policy covering the other vehicle may pay for dam-age to your car. Check your policy under the defi-nition of your covered auto.
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What Is No-Fault Coverage?No-Fault coverage is widely misunderstood. Many drivers believethat their insurance company will cover ALL losses in an acci-dent, regardless of who is at fault. But no-fault coverage appliesONLY to expenses resulting from injuries sustained in an acci-dent. Here are some other facts about no-fault:
No-fault is a Minnesota law. It was established to help ease theburden of courts and to ensure prompt treatment for accidentvictims.
No-fault IS the Personal Injury Protection (PIP) on your policy,sometimes referred to as Basic Economic Loss Benefits.
No-fault covers your medical costs, wage loss, replacement serv-ices such as housekeeping, and in the event of death, $2,000 offuneral expenses.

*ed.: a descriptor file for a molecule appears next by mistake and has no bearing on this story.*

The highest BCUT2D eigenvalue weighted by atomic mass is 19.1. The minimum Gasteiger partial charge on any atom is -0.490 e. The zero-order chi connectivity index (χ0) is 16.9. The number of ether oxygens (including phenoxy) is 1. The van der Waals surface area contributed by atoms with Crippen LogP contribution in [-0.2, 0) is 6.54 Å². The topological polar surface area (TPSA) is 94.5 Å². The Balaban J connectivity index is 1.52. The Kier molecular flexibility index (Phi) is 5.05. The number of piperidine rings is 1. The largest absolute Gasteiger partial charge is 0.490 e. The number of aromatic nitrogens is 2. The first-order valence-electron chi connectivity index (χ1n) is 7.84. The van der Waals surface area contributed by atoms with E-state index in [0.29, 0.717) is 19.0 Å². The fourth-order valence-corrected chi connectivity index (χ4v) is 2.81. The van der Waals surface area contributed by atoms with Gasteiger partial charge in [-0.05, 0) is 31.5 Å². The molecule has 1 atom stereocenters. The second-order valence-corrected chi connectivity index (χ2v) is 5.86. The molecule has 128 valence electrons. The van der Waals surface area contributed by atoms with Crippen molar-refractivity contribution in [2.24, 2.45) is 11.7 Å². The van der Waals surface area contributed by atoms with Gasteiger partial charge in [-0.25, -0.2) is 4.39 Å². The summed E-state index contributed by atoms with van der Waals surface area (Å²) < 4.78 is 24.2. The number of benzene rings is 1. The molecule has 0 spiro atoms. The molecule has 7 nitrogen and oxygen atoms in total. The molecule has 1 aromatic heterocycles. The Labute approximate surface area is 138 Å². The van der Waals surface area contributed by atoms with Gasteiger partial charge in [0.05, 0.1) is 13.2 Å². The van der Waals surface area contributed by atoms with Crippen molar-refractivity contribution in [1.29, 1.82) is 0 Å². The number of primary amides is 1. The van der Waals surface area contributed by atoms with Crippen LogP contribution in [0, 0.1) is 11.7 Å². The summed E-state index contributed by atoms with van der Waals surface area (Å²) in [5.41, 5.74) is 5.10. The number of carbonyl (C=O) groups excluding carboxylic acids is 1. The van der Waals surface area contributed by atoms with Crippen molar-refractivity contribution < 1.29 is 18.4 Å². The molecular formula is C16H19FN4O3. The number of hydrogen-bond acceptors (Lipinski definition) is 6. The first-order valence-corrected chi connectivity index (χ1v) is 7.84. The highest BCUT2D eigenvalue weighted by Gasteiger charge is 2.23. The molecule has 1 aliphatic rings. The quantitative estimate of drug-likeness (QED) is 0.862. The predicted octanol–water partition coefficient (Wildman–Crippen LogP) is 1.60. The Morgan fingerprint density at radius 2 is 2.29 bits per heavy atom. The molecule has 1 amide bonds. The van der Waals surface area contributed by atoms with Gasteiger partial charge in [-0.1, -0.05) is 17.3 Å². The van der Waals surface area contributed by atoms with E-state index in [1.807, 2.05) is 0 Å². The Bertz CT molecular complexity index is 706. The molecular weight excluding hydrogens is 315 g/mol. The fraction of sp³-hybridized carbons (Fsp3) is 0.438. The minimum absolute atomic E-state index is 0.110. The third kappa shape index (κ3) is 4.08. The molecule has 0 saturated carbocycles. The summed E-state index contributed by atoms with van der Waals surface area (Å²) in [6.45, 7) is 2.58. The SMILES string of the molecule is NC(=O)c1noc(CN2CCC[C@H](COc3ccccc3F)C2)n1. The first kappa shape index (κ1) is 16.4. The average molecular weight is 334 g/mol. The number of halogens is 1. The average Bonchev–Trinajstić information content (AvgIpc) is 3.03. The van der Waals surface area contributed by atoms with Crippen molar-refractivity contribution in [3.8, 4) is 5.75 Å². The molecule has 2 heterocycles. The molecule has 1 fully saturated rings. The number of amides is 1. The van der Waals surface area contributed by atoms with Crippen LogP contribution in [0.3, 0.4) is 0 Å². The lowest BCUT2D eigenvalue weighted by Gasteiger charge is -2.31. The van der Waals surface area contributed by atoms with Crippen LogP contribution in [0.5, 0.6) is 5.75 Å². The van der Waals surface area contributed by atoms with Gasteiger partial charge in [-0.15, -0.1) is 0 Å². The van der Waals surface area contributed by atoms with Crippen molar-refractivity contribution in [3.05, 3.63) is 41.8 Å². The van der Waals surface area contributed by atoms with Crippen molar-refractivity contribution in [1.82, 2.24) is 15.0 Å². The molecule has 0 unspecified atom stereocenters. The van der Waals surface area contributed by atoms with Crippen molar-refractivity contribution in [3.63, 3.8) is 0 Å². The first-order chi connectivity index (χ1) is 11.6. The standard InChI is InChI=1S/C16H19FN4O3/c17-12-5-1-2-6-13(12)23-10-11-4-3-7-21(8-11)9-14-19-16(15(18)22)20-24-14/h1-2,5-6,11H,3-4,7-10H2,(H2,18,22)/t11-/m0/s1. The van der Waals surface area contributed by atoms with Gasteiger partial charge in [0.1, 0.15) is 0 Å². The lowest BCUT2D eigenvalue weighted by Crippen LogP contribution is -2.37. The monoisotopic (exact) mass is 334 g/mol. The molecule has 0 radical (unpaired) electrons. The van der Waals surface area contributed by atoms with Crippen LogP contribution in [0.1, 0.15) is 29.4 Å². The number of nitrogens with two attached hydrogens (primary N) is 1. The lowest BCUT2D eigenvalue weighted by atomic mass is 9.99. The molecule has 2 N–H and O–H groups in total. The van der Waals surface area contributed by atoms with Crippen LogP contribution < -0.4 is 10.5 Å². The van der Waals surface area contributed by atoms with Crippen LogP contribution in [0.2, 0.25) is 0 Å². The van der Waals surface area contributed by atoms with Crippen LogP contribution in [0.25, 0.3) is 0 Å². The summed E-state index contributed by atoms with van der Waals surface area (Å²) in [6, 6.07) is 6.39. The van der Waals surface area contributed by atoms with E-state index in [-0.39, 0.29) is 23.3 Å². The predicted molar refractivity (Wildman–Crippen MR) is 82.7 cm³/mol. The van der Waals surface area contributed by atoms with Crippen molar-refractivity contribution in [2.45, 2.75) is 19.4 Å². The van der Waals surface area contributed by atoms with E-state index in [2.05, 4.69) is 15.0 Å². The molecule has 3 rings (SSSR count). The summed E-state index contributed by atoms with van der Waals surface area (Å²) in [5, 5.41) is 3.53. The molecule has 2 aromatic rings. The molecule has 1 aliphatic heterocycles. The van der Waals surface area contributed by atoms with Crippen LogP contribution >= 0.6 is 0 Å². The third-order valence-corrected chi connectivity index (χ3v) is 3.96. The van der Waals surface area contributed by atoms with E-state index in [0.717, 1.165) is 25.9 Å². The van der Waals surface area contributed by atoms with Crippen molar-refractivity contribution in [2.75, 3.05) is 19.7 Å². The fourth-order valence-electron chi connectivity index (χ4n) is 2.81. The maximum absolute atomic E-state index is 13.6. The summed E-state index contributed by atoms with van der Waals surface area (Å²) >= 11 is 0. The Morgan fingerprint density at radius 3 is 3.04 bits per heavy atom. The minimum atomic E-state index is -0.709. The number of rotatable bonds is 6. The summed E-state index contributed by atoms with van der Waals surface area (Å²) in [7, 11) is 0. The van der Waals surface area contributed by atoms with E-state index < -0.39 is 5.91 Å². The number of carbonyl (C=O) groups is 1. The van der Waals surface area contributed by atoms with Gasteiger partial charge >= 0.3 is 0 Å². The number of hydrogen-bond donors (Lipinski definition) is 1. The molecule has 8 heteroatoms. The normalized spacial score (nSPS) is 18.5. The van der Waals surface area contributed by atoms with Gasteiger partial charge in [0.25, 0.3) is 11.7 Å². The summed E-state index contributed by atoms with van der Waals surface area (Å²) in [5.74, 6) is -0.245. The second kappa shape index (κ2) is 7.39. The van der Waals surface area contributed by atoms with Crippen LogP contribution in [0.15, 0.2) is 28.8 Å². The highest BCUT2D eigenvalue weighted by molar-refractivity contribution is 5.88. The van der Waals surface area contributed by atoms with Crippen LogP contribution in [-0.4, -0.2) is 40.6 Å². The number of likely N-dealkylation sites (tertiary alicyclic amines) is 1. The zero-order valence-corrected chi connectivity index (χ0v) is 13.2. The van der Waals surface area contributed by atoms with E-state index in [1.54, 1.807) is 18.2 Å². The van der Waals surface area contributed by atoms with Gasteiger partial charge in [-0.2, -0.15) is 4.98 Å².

No-fault claims are first made on your own PIP. If expenses thenprove greater than the PIP limit on your policy, or you attainspecified thresholds, you may make a claim against the other dri-vers liability coverage if the other driver is found to be liable.
Minimum no-fault coverage is $40,000. That amount is available toeach person injured in an accident; $20,000 is allowed for medicalexpenses and $20,000 may be used for non-medical expenses.Coverage beyond these minimum amounts may be purchased.